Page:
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Everyone knows Einstein’s $E=mc^2$ equation: it is the beautiful relation that links energy with mass. My high school (tenth grade) book says that the equation can be used to find the energy released from nuclear fission and gives several examples where mass is mindlessly multiplied by 9x10^16. I, however, don’t believe in what the book says - which is by the way written by the school for the school. What energy does the equation give? Is it the energy from nuclear fission or nuclear fusion or matter-antimatter annihilation, because each one of these is orders less powerful than the other? Wikipedia (third paragraph, second line) says that the way to release the energy expressed in the Einstein equation is by matter-antimatter annihilation. If this is true, how did the equation mark the beginning of many great inventions that have nothing to do with antimatter?

My questions are

  1. What energy does the equation $E=mc^2$ give?

  2. If it is the absolute energy contained in matter that can only by released by matter-antimatter destruction, how was the equation useful at all in our limited technology that cannot utilize or even find antimatter?

Please give me a complete answer that explains things in a simple but non-dumbed down way and please excuse my naivety, lack of understanding, lack of knowledge; I am fifteen years old.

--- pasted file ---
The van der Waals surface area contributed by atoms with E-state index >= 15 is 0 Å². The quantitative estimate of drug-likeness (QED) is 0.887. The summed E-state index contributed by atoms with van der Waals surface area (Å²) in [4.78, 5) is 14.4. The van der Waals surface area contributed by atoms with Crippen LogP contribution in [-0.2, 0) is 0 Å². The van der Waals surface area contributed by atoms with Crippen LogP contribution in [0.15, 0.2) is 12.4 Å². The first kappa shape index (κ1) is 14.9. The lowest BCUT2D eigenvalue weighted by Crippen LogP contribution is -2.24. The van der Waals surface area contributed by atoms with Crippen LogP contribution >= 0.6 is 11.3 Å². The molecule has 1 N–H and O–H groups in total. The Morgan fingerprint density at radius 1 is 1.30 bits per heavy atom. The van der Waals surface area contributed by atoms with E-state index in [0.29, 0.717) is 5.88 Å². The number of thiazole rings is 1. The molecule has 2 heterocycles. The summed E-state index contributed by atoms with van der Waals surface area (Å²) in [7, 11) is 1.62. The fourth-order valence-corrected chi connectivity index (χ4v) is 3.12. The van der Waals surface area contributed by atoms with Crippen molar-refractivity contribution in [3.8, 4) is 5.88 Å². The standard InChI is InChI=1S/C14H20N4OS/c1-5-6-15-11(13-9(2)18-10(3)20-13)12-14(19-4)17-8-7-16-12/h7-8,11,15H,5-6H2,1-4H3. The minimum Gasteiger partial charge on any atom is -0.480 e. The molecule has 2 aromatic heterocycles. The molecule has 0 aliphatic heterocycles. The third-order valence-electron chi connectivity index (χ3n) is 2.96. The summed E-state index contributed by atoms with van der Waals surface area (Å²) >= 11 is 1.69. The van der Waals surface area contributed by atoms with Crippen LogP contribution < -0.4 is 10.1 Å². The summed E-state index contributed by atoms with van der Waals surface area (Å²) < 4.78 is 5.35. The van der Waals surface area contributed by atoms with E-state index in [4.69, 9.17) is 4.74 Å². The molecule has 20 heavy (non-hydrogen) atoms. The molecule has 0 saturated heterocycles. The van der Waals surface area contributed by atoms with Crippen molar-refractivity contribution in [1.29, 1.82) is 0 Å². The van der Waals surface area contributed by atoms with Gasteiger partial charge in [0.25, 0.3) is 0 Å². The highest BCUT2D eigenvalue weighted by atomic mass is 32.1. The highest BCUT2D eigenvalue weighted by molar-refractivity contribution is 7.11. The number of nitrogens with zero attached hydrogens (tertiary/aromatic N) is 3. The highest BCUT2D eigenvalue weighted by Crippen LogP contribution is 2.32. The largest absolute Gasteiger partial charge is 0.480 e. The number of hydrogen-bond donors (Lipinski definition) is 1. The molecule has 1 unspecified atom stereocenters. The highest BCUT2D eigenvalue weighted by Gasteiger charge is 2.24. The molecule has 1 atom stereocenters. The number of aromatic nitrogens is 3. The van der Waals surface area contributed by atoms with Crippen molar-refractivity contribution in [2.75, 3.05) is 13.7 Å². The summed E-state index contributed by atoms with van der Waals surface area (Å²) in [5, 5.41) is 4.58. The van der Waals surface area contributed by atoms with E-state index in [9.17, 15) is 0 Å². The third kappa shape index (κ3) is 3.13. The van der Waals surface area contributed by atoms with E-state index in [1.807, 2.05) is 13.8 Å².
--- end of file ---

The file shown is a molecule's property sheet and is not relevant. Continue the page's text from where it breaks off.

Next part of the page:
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    $\begingroup$ By the way the complete equation is $E^2=p^2c^2 +m^2c^4$ $\endgroup$ – Paul Feb 25 '17 at 9:11
  • $\begingroup$ Should be potential because it is the energy locked up in the masses. The energy locked up in the momentums would be kinetic energy. $\endgroup$ – Roghan Arun May 19 at 21:44
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If this is true, how did the equation mark the beginning of many great inventions like the steam engine?

It did not mark the beginning of the steam engine and has nothing to do with steam power.

The final paper that Einstein wrote about his then new theory of Special Relatively was published in September 1905, and introduced $m = E/c^2$. This is according to Einstein's Miracle Year

Thanks to anna v for this correction

A particle at rest has its rest mass equal to energy but the m in the formula is the relativistic mass, en.wikipedia.org/wiki/… the rest mass is the $m_0$in the formula for relativistic mass.

The energy released on total annihilation is exactly what the equation says, the product of the mass of the object and the speed of light squared, I will leave it to you to ensure this is dimensionally correct.

If it is the absolute energy contained in matter that can only by released by matter-antimatter destruction, how was the equation useful at all in our limited technology that cannot utilize or even find antimatter?